CNAME records are followed transparently. The expires_at of IP addresses found via intermediate CNAME(s) is determined by using the minimum expires_at of all the records involved in determining those IP addresses.

Custom nameservers and timeouts

It is possible to query nameservers other than those in /etc/resolve.conf, and for each to specify a timeout in seconds to wait for a reply before querying the next.

async def get_nameservers(_, __):
    yield (0.5, ('8.8.8.8', 53))
    yield (0.5, ('1.1.1.1', 53))
    yield (1.0, ('8.8.8.8', 53))
    yield (1.0, ('1.1.1.1', 53))

resolve, _ = Resolver(get_nameservers=get_nameservers)
ip_addresses = await resolve('www.google.com', TYPES.A)

Parallel requests to multiple nameservers are also possible, where the first response from each set of requests is used.

async def get_nameservers(_, __):
    # For any record request, udp packets are sent to both 8.8.8.8 and 1.1.1.1, waiting 0.5 seconds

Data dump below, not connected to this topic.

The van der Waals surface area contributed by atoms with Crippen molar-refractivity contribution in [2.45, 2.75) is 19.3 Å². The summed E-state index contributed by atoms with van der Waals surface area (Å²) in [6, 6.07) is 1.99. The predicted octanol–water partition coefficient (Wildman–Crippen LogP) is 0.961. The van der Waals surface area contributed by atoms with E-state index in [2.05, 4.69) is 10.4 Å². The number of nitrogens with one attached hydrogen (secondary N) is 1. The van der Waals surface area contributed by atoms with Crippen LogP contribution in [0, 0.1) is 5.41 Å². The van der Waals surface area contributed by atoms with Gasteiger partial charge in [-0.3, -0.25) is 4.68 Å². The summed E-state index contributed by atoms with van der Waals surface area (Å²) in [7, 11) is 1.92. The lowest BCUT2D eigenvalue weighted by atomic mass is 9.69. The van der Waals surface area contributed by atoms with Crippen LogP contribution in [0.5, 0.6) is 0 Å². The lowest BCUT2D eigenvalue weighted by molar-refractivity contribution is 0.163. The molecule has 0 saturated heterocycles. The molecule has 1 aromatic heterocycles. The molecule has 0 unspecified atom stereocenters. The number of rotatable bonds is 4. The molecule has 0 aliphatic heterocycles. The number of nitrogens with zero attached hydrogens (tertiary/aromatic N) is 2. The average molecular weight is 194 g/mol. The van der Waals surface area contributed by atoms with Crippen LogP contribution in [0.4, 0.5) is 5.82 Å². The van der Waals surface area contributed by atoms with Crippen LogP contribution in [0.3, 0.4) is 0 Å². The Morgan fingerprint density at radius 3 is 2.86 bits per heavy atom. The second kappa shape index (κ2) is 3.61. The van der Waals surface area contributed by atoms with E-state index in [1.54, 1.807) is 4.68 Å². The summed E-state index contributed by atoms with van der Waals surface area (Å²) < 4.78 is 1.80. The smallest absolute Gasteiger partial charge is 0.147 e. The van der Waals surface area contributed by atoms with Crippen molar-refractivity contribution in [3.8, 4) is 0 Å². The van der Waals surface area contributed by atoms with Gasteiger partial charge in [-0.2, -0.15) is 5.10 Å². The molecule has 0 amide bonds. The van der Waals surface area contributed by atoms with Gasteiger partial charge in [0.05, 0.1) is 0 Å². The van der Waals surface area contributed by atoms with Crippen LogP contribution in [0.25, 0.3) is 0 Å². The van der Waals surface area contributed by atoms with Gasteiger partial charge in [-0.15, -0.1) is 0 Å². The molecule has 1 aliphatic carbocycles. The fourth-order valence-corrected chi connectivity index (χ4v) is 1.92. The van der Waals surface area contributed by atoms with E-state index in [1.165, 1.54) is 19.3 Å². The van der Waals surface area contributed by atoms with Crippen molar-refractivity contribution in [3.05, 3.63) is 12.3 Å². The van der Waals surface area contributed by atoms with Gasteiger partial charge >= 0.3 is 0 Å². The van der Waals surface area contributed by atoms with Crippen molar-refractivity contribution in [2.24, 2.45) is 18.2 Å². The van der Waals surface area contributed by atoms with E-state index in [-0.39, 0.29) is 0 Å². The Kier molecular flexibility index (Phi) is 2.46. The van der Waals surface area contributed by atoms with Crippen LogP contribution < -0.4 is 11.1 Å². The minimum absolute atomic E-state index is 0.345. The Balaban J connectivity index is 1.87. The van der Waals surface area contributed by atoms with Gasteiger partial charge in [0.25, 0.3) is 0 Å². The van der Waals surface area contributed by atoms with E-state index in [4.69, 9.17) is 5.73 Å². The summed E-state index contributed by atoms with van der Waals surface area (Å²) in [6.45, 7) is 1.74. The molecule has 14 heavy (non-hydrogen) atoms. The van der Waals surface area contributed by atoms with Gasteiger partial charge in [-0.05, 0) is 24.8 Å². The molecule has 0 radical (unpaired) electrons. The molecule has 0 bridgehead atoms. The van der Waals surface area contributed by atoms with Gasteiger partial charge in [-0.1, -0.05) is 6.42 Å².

# for the first response...
    yield (0.5, ('8.8.8.8', 53), ('1.1.1.1', 53))
    # ... if no response, make another set of requests, waiting 1.0 seconds before timing out
    yield (1.0, ('8.8.8.8', 53), ('1.1.1.1', 53))

resolve, _ = Resolver(get_nameservers=get_nameservers)
ip_addresses = await resolve('www.google.com', TYPES.A)

This can be used as part of a HA system: if a nameserver isn't contactable, this pattern avoids waiting for its timeout before querying another nameserver.

Custom hosts

It's possible to specify hosts without editing the /etc/hosts file.

from aiodnsresolver import Resolver, IPv4AddressExpiresAt, TYPES

async def get_host(_, fqdn, qtype):
    hosts = {
        b'localhost': {
            TYPES.A: IPv4AddressExpiresAt('127.0.0.1', expires_at=0),
        },
        b'example.com': {
            TYPES.A: IPv4AddressExpiresAt('127.0.0.1', expires_at=0),
        },
    }
    try:
        return hosts[qtype][fqdn]
    except KeyError:
        return None

resolve, _ = Resolver(get_host=get_host)
ip_addresses = await resolve('www.google.com', TYPES.A)

Exceptions

Exceptions are subclasses of DnsError, and are raised if a record does not exist, on socket errors, timeouts, message parsing errors, or other errors returned from the nameserver.